Nerenberg’s documentary “Boredom” is one of over 300 films being shown at the 41st edition of the Festival du Nouveau Cinema, running from October 10-21st in venues around downtown Montreal. The film comes on the heels of Nerenberg’s previous projects, Laughology and Stupidity.
“My specialty is finding topics that are so obvious that nobody thinks about them,” Nerenberg said.
“I was surprised to learn that boredom was really an unstudied topic. You’d think there would be a lot of research about it, but it’s really a mystery.”
Nerenberg said that the film was prompted by a study that revealed that boredom was actually a stress condition.
“The moment you become bored, there is an increase in cortisol, which is a stress hormone,” he explained.
This, in turn, can lead to high-risk behaviours, divorces, and even crimes. The film begins with the 2011 London riots, which, although they were started for political reasons, were spread partly by – you guessed it – boredom.
“All these kids were just bored and wanted to do something,” Nerenberg explained.
Nerenberg places a lot of the blame for our bored state on two factors: the prevalence of smart phones and technology, which shorten attention spans, and on the education system, which he describes as “structurally boring.”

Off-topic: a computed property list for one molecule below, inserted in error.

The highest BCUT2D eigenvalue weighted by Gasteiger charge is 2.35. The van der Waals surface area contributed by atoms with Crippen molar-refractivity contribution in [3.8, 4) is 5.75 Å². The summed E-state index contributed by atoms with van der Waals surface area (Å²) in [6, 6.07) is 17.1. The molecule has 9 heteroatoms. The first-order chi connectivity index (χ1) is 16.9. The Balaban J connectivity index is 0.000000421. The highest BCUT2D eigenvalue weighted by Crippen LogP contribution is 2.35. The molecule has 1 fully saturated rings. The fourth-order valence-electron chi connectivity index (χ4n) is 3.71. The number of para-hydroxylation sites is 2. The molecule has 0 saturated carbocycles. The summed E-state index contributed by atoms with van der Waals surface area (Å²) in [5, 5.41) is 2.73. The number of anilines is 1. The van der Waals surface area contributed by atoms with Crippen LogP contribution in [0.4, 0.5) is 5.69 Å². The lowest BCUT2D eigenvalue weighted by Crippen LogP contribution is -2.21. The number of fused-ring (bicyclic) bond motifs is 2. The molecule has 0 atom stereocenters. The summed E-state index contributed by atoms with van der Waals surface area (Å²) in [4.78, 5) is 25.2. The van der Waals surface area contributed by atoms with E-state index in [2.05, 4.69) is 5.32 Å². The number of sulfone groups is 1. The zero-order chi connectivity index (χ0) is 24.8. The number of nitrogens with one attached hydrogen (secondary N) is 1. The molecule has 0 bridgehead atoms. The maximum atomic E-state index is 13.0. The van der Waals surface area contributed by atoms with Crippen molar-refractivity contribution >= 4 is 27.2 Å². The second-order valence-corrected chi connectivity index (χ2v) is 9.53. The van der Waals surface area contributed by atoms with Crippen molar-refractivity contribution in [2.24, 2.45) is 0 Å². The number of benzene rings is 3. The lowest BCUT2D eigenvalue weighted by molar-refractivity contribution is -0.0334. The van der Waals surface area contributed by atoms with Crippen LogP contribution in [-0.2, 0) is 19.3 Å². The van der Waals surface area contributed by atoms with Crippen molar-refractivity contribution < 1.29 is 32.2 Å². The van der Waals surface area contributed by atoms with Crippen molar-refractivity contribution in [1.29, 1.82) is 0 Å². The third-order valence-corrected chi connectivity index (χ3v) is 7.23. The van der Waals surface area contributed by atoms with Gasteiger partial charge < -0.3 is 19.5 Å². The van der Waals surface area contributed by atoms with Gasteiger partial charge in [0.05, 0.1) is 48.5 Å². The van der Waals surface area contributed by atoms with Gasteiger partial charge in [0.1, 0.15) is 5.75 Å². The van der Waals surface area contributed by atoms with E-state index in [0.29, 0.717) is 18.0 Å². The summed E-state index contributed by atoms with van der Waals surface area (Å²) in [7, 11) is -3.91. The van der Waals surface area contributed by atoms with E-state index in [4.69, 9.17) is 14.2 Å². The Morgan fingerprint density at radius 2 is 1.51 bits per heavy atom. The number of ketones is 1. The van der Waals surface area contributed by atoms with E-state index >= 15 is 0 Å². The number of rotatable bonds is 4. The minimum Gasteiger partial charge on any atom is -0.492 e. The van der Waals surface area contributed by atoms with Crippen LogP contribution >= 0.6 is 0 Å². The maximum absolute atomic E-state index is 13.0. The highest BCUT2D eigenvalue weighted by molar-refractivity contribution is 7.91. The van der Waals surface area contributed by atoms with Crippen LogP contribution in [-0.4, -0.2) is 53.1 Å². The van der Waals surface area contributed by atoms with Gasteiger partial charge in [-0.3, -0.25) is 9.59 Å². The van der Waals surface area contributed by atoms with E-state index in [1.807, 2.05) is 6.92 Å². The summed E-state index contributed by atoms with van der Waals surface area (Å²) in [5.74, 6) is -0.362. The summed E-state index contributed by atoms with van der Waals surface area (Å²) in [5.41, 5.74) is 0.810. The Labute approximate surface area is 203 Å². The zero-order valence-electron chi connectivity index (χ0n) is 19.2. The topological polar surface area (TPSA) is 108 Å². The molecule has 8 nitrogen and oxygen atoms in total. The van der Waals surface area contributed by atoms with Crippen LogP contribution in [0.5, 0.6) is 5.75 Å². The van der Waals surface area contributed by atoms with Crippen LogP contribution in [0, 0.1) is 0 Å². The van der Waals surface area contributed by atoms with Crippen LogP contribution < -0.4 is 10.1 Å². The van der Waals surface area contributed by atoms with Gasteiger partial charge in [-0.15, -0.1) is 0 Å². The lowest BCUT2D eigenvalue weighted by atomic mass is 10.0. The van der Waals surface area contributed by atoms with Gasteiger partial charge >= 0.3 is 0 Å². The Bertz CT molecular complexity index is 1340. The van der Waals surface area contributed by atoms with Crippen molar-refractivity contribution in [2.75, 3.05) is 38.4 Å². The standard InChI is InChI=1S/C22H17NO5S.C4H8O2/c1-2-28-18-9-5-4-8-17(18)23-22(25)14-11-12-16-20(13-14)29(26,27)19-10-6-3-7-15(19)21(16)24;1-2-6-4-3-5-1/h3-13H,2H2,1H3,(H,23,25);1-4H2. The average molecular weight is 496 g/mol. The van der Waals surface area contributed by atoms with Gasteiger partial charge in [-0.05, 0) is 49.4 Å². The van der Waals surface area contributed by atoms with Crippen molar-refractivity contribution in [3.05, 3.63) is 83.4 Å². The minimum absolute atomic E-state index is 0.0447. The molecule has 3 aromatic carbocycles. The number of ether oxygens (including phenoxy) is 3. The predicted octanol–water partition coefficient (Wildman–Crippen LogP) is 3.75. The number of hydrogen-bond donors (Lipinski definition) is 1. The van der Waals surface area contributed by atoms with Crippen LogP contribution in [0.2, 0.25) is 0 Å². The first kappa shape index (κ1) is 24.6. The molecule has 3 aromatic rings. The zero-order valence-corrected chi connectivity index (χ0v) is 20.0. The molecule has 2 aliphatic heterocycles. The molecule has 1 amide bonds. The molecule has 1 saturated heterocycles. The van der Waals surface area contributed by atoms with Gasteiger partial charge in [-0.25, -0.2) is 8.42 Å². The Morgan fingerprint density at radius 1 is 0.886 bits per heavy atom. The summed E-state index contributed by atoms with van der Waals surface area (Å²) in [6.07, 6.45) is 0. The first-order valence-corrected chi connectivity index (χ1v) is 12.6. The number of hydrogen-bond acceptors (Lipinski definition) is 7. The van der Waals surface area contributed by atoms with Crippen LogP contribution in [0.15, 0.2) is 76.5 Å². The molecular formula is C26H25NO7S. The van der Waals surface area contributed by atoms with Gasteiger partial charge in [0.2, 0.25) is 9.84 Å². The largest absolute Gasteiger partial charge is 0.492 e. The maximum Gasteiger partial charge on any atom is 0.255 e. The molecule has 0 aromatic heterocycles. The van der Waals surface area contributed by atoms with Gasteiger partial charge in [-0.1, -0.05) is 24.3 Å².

“I remember being late to a talk I had to give at a CEGEP, so I had to rush down the hall to find the class I was speaking in. I was looking in every classroom, and I kept seeing row upon row of incredibly bored-looking, sullen kids. And I couldn’t believe how bored everyone looked, and it kind of amazed me,” he said.
Nerenberg places a lot of the blame for our bored state on two factors: the prevalence of smart phones and technology, which shorten attention spans, and on the education system, which he describes as “structurally boring.” -
Despite making the case that boredom is a serious phenomenon, Nerenberg describes his film as a comedy.
“It’s a funny film, because you can’t take it entirely seriously,” he said. “It’s something everybody has experienced.”
In addition to showing Boredom, Nerenberg will be doing a live show at the Festival du Nouveau Cinema. In this event, called Hypnotic, Nerenberg will hypnotise a live audience, while explaining to them exactly what he is doing to help them understand the process.
The goal, Nerenberg says, is to help clarify the misconceptions about hypnosis.
“It should be a very positive experience; ultimately a deep relaxation,” he said.
To Nerenberg, festivals like Nouveau Cinema are one of the perks of working in Montreal. After spending a decade in Toronto, he returned to the province five years ago, settling with his family in the Eastern Townships.
“A lot of people thought I was insane for coming back,” he said, “But I really feel like the quality of life is better here. I feel like it’s been the right thing.”
For the complete schedule of the FNC log on to: http://www.nouveaucinema.ca